Opinion: Master Plan: Still Timely Today

Opinion: Master Plan: Still Timely Today

In a transition zone between Maryland’s piedmont and coastal plains, the Potomac Subregion has a unique geology and biodiversity. The stream valleys, feed into the Potomac River — water supply for the region — are environmentally sensitive areas. As our region changed from an agrarian to a suburban area, these sensitive ecosystems have come under more environmental pressure. In 1965 the first Potomac Subregion Master Plan was written, and the goal of its latest revision in 2002 is to “protect the subregion’s rich natural environment and unique ecosystems” and to “maintain and reaffirm a low-density residential green wedge.” WMCCA devotes much of its effort to assuring that our Master Plan achieves this goal.

One way the Master Plan works to protect the environment is by limiting the amount of development that can occur. Larger lot sizes (one- and two-acre, i.e., RE-1 and RE-2) formuchof the area are meant to minimize the impact of development, and some areas are designated to be outside the sewer envelope so only septic can be used. This limits development and protects the stream valleys from the installation of sewer lines. Sewer lines along stream valleys disrupt habitat and the natural hydrologic system, and over time develop leaks, causing contamination.

The Master Plan designated Piney Branch Stream Valley a special protection area (SPA). This sensitive stream valley is adjacent to the Glen Hills neighborhood and is outside the sewer envelope. The Master Plan called for a study, now underway, of failed septic systems in Glen Hills to see if they need to be hooked up to sewer. The study has since been expanded to examine all septic systems and now recommends sewer extensions to all properties that might fail in the future. This goes beyond what the Master Plan called for and would allow more infill development to occur, putting more environmental pressure on this sensitive stream valley.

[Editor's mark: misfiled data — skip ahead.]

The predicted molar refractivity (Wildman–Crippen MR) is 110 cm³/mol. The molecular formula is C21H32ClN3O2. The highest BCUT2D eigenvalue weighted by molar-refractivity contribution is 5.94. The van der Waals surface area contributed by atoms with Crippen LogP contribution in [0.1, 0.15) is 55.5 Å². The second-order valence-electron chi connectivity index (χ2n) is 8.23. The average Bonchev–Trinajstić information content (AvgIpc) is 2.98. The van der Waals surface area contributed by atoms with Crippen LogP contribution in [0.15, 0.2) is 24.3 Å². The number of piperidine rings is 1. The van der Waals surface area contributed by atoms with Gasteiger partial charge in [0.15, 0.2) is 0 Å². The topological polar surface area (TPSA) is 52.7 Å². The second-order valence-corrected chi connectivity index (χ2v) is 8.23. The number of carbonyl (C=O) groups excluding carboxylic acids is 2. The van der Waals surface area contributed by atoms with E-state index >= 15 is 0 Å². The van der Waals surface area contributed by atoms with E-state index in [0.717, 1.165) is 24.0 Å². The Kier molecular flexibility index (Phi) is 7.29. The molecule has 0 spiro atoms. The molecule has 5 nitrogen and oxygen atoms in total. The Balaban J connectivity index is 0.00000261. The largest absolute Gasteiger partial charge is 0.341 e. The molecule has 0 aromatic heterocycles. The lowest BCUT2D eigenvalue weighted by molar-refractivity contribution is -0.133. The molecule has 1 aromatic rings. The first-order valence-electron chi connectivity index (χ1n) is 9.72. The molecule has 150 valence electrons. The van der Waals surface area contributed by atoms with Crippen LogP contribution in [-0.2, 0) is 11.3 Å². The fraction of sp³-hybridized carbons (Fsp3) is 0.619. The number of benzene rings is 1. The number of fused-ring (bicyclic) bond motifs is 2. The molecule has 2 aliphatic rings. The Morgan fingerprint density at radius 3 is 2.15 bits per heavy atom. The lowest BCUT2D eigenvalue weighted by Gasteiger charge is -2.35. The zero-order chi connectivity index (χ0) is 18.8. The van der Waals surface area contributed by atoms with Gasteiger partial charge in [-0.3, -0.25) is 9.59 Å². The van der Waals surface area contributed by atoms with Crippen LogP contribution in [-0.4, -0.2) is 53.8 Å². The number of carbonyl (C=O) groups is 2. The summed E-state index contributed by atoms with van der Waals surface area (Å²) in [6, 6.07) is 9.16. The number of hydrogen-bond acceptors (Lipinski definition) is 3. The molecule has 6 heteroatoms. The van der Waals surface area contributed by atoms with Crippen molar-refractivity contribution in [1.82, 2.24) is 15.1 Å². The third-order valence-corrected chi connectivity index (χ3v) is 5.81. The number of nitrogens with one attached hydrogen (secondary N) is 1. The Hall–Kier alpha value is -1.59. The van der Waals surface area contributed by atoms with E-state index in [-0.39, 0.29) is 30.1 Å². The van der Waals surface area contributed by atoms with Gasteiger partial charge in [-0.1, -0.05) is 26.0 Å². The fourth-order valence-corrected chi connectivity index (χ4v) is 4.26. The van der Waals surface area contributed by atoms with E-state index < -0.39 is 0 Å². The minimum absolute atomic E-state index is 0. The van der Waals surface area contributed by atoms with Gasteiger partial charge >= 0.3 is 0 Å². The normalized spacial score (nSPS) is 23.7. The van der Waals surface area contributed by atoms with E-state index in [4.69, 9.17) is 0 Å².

The Greenbriar stream valley is Montgomery County’s most unique and sensitive stream valley. A rare serpentine rock formation underlies the entire watershed, and the shallow soils and heavy mineral contents make this ecosystem one of a kind, and Master Plan states that this stream valley is to not have sewer lines. Recently a Private Institutional Facility (PIF), the Glenstone Art Museum, was granted permission by the County Council to run a sewer line under the Greenbriar stream. The museum’s reasoning is that it is more environmentally sensitive than using septic systems, even though a state-of-the-art septic system would protect the environment and avoid disturbing this sensitive stream valley.

The Brickyard School site is mentioned in the Master Plan as a potential site for a local park if declared surplus property by the Board of Education. There is a current proposal for County to lease the land to a private company to build a commercial soccerplex. This lease is the subject of several lawsuits — expensive to both the County and the residents trying to protect their community. The County claims that this soccerplex fits the Master Plan, but if the intent of the Master Plan had been followed from the beginning, these lawsuits would have never occurred.

The Potomac Subregion Master Plan is clear in its intent: “This Master Plan strongly recommends that sustaining the environment be the preeminent policy determinant in a subregion so defined by its natural resources.”